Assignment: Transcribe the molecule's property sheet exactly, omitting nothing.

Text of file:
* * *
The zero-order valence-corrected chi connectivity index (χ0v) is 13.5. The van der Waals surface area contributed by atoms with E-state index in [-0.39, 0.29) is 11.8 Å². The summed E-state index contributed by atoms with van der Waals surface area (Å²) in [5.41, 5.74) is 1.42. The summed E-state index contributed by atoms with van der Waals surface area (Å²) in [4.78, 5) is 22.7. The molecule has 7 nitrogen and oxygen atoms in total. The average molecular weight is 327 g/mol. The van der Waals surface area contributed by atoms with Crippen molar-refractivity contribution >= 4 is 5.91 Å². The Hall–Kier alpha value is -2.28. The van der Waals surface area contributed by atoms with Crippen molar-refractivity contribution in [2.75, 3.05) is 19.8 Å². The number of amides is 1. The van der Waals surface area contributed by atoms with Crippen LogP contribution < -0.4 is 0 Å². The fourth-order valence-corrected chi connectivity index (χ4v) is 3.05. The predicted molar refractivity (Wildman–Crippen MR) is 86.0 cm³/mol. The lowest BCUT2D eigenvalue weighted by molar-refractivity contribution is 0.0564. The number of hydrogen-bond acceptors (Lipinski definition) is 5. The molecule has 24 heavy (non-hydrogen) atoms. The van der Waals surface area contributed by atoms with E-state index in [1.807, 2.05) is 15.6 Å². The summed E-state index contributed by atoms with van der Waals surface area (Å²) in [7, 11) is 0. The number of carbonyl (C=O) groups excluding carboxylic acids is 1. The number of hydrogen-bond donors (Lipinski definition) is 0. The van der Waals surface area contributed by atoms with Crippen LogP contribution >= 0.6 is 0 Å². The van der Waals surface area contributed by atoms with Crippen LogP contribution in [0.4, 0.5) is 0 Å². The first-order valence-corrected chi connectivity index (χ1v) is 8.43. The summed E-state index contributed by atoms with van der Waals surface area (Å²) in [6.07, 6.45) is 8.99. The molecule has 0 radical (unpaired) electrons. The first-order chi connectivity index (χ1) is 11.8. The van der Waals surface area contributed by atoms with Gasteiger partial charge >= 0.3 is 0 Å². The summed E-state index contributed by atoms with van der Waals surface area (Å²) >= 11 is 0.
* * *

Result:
The zero-order valence-corrected chi connectivity index (χ0v) is 13.5. The van der Waals surface area contributed by atoms with E-state index in [-0.39, 0.29) is 11.8 Å². The summed E-state index contributed by atoms with van der Waals surface area (Å²) in [5.41, 5.74) is 1.42. The summed E-state index contributed by atoms with van der Waals surface area (Å²) in [4.78, 5) is 22.7. The molecule has 7 nitrogen and oxygen atoms in total. The average molecular weight is 327 g/mol. The van der Waals surface area contributed by atoms with Crippen molar-refractivity contribution >= 4 is 5.91 Å². The Hall–Kier alpha value is -2.28. The van der Waals surface area contributed by atoms with Crippen molar-refractivity contribution in [2.75, 3.05) is 19.8 Å². The number of amides is 1. The van der Waals surface area contributed by atoms with Crippen LogP contribution < -0.4 is 0 Å². The fourth-order valence-corrected chi connectivity index (χ4v) is 3.05. The predicted molar refractivity (Wildman–Crippen MR) is 86.0 cm³/mol. The lowest BCUT2D eigenvalue weighted by molar-refractivity contribution is 0.0564. The number of hydrogen-bond acceptors (Lipinski definition) is 5. The molecule has 24 heavy (non-hydrogen) atoms. The van der Waals surface area contributed by atoms with E-state index in [1.807, 2.05) is 15.6 Å². The summed E-state index contributed by atoms with van der Waals surface area (Å²) in [7, 11) is 0. The number of carbonyl (C=O) groups excluding carboxylic acids is 1. The number of hydrogen-bond donors (Lipinski definition) is 0. The van der Waals surface area contributed by atoms with Crippen LogP contribution >= 0.6 is 0 Å². The van der Waals surface area contributed by atoms with Crippen LogP contribution in [0.4, 0.5) is 0 Å². The first-order valence-corrected chi connectivity index (χ1v) is 8.43. The summed E-state index contributed by atoms with van der Waals surface area (Å²) in [6.07, 6.45) is 8.99. The molecule has 0 radical (unpaired) electrons. The first-order chi connectivity index (χ1) is 11.8. The van der Waals surface area contributed by atoms with Gasteiger partial charge >= 0.3 is 0 Å². The summed E-state index contributed by atoms with van der Waals surface area (Å²) >= 11 is 0.